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Worth the weight?

Worth the weight?

It's ironical how we hate to lose out on a few grams of vegetables while haggling with the vendor, but are blinded by the bright lights of a store while picking up grocery.

It's ironical how we hate to lose out on a few grams of vegetables while haggling with the vendor, but are blinded by the bright lights of a store while picking up grocery. Why else would we ignore the weight of soaps and detergent powders?

If this question had you scrambling-as it should-to check the weight stamped on the soap wrapper, you would have breathed a sigh of relief. After all, the bold letters read: Filled weight 120 g. Wipe off that smug grin. Go through the fine print and you'll come across a decidedly illegible piece of information: Net weight 109 g. So, where did the 11 grams go?

Evaporated, say FMCG companies. Their reasoning for the disparity is that the weight is correct when the product is packaged but evaporation tends to reduce it. This may be true in the case of soaps and washing bars, but how can detergent powder evaporate from air-tight packets?

What's Vanishing?
ProductFilled wt Net Wt Difference
Bathing soap125 g116 g 7.2%
Washing soap 200 g 190 g 5%
Detergent1.5 kg 1.43 kg 4.7%

You can't cry foul as FMCG companies aren't resorting to any illegal practice. They're just taking advantage of a change in rules to counteract the rising input costs, which has been pushing up the prices of their products, especially soaps, detergent bars and washing powders.

Instead of increasing the price, they are reducing the weight. For instance, instant noodle manufacturers have reduced the content weight from 100 g a few years ago to 85 g. So you are paying the same price, but taking home less.

One would have accepted it if they had been upfront about it, but it has been a subtle change that most consumers have failed to notice. Perhaps you've puzzled over the washing powder running out in 45 wash cycles instead of the usual 50. But you've probably ignored it, figuring that there is scope for such discrepancies.

Except that this one is here to stay. Unfortunately, this indirect inflation is eating into your budget. Companies are resorting to this tactic for low-end product variants, which are bought mostly by the middle class. Hence, it's pinching where it hurts most.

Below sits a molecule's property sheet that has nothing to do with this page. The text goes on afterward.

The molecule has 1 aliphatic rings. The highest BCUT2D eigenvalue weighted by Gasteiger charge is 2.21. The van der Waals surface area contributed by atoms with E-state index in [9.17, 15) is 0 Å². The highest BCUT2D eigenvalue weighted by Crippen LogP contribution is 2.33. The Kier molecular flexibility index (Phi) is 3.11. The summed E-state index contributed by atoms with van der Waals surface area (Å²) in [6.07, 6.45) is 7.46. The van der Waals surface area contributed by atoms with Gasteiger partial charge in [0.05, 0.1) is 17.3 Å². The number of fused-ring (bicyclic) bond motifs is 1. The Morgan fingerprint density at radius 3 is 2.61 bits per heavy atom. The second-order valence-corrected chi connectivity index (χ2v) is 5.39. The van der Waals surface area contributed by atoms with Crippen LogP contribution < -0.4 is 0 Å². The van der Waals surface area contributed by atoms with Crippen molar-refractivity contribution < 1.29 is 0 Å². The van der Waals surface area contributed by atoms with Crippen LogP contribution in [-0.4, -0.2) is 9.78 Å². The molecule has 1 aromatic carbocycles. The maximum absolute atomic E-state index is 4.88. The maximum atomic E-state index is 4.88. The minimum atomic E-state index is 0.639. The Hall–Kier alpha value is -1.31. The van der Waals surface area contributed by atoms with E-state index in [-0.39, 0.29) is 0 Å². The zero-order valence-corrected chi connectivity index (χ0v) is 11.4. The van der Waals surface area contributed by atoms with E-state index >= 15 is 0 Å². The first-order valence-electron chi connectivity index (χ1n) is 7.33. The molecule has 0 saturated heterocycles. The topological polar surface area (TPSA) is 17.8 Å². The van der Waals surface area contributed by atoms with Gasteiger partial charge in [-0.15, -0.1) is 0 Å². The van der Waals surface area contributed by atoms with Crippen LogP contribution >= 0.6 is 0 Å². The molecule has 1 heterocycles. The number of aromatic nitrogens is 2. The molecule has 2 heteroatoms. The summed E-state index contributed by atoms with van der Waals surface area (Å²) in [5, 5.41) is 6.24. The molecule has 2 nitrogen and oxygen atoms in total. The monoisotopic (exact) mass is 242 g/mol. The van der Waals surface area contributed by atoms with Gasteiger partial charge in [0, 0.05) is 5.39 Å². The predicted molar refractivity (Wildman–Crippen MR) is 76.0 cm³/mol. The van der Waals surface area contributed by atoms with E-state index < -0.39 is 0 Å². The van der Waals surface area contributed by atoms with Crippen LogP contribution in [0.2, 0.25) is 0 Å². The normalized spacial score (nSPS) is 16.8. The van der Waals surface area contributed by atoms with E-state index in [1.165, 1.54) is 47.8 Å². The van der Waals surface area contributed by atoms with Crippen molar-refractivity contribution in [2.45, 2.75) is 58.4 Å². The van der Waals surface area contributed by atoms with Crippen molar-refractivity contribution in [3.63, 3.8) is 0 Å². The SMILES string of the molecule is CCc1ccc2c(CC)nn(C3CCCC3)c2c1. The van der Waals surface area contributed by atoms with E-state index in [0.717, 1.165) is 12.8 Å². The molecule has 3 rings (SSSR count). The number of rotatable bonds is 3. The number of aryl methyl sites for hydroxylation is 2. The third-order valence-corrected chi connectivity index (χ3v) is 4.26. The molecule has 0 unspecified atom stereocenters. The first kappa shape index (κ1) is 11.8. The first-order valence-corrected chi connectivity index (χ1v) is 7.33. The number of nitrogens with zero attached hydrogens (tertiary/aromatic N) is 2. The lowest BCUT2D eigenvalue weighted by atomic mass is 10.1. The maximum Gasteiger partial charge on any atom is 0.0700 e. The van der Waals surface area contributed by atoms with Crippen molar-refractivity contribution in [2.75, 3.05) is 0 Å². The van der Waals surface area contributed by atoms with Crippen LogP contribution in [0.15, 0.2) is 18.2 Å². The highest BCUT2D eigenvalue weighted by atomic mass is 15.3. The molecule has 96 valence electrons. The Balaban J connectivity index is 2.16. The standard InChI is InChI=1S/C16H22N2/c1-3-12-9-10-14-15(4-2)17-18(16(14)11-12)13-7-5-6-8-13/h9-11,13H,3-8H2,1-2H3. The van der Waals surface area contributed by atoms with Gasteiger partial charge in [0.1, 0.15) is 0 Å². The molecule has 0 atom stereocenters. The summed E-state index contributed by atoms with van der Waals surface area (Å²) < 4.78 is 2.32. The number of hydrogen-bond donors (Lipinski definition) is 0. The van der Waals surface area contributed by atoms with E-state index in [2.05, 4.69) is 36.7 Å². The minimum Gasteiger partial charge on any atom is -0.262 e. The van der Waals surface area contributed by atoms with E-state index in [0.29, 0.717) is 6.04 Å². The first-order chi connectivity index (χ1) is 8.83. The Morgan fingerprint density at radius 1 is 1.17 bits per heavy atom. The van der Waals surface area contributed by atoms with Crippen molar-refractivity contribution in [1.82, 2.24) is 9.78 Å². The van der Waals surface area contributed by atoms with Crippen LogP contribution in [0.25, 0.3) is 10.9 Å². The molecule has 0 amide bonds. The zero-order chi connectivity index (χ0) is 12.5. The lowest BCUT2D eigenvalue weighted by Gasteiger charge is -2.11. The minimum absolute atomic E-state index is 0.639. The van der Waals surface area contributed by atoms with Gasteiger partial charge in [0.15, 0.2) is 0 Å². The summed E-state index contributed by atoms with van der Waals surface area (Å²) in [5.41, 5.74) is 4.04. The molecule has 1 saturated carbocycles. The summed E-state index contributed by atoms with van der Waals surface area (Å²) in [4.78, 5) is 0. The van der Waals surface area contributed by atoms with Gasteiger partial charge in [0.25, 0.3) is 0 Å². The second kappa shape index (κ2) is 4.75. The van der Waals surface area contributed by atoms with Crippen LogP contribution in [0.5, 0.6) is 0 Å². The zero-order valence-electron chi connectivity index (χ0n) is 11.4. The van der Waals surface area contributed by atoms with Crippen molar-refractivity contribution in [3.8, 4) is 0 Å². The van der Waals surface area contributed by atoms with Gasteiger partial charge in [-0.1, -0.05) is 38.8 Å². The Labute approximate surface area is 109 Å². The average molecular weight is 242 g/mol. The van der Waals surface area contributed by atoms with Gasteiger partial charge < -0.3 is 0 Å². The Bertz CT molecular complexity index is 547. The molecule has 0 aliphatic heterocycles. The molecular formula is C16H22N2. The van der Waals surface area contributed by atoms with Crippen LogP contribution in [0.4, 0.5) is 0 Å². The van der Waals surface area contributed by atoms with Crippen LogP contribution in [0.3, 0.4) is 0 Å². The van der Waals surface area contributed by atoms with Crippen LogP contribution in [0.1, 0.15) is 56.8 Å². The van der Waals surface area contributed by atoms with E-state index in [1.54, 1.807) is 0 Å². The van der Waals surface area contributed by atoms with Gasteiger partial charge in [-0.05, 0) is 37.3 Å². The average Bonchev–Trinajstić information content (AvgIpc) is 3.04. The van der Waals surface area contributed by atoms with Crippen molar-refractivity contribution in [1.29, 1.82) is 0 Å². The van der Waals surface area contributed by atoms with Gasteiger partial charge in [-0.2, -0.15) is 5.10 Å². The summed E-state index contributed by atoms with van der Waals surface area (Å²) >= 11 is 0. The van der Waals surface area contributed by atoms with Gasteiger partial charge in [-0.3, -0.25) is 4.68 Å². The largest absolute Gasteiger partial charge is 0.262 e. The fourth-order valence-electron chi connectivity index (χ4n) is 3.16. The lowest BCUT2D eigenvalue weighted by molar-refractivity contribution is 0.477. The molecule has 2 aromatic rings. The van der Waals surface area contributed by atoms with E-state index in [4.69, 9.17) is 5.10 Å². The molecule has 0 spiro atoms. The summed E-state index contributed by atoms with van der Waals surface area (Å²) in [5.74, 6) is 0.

Till 2006, there were stringent rules about package sizes under the Standards of Weights and Measures (Packaged Commodities) Rules, 1977. Companies could only sell in specified sizes. However, this was amended in July 2006 after the industry complained about increasing costs of raw material.

As it wasn't viable to change prices constantly, they wanted the flexibility to alter the weight, which was agreed to. But they had to specify that the package was a 'non-standard size'.

Companies have used this rule to progressively reduce the weight of the products. To ensure that you are not alarmed by the smaller package size, they are highlighting what they refer to as 'filled weight' on the wrapping and are relegating the net weight to an obscure corner.

This phenomenon and its variants are creeping into other products too. Recently, Consumer Voice, an NGO working in the field of consumer awareness, tested tinned rasgullas of eight popular brands. Though each can stated that the weight was 1 kg, the actual weight of rasgullas after the syrup was drained was between 179 g and 367 g, not even half of the weight declared on the container.

Another way to hide the change in weight is to pack less in a bigger container. "You now have much bigger packs, while the product inside is comparatively small, a difference that is noticeable as you can hear the product rattling inside," says Debabrata Dev, a packaging consultant. So the next time you pick up an FMCG product, keep your eyes peeled for the fine print.

Reading it may save you more money than haggling for a fistful of coriander.

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